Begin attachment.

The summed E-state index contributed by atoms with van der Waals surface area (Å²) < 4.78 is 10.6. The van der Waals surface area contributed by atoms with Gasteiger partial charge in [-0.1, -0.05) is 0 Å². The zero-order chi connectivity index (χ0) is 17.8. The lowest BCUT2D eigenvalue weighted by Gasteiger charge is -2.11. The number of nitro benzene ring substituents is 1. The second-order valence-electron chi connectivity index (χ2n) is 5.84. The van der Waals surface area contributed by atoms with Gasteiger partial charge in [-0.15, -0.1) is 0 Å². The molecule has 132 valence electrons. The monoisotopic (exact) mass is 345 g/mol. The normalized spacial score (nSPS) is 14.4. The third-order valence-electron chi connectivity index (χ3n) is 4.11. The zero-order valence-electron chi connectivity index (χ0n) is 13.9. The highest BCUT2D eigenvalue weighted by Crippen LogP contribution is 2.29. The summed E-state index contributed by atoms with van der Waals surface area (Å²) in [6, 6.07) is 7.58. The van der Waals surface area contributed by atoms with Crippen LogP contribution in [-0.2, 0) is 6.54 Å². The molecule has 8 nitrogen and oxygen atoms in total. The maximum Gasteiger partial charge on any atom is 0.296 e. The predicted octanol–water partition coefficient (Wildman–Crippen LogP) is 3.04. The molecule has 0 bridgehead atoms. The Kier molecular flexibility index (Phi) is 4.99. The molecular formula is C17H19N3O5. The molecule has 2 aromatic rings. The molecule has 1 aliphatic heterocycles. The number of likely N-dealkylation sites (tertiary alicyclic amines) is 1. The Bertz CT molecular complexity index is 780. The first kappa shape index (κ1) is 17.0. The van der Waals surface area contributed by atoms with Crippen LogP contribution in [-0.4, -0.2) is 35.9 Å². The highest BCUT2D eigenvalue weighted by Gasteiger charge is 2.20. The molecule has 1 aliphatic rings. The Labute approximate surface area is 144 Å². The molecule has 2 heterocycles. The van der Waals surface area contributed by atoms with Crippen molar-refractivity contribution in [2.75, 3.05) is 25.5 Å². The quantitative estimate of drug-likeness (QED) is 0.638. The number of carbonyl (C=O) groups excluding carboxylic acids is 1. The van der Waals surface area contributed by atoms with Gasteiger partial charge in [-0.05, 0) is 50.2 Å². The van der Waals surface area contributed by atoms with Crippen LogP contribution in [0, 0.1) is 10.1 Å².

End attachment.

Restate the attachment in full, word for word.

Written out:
The summed E-state index contributed by atoms with van der Waals surface area (Å²) < 4.78 is 10.6. The van der Waals surface area contributed by atoms with Gasteiger partial charge in [-0.1, -0.05) is 0 Å². The zero-order chi connectivity index (χ0) is 17.8. The lowest BCUT2D eigenvalue weighted by Gasteiger charge is -2.11. The number of nitro benzene ring substituents is 1. The second-order valence-electron chi connectivity index (χ2n) is 5.84. The van der Waals surface area contributed by atoms with Gasteiger partial charge in [-0.15, -0.1) is 0 Å². The molecule has 132 valence electrons. The monoisotopic (exact) mass is 345 g/mol. The normalized spacial score (nSPS) is 14.4. The third-order valence-electron chi connectivity index (χ3n) is 4.11. The zero-order valence-electron chi connectivity index (χ0n) is 13.9. The highest BCUT2D eigenvalue weighted by Crippen LogP contribution is 2.29. The summed E-state index contributed by atoms with van der Waals surface area (Å²) in [6, 6.07) is 7.58. The van der Waals surface area contributed by atoms with Crippen LogP contribution in [-0.2, 0) is 6.54 Å². The molecule has 8 nitrogen and oxygen atoms in total. The maximum Gasteiger partial charge on any atom is 0.296 e. The predicted octanol–water partition coefficient (Wildman–Crippen LogP) is 3.04. The molecule has 0 bridgehead atoms. The Kier molecular flexibility index (Phi) is 4.99. The molecular formula is C17H19N3O5. The molecule has 2 aromatic rings. The molecule has 1 aliphatic heterocycles. The number of likely N-dealkylation sites (tertiary alicyclic amines) is 1. The Bertz CT molecular complexity index is 780. The first kappa shape index (κ1) is 17.0. The van der Waals surface area contributed by atoms with Crippen LogP contribution in [-0.4, -0.2) is 35.9 Å². The highest BCUT2D eigenvalue weighted by Gasteiger charge is 2.20. The molecule has 1 aliphatic rings. The Labute approximate surface area is 144 Å². The molecule has 2 heterocycles. The van der Waals surface area contributed by atoms with Crippen molar-refractivity contribution in [2.75, 3.05) is 25.5 Å². The quantitative estimate of drug-likeness (QED) is 0.638. The number of carbonyl (C=O) groups excluding carboxylic acids is 1. The van der Waals surface area contributed by atoms with Gasteiger partial charge in [-0.05, 0) is 50.2 Å². The van der Waals surface area contributed by atoms with Crippen LogP contribution in [0, 0.1) is 10.1 Å².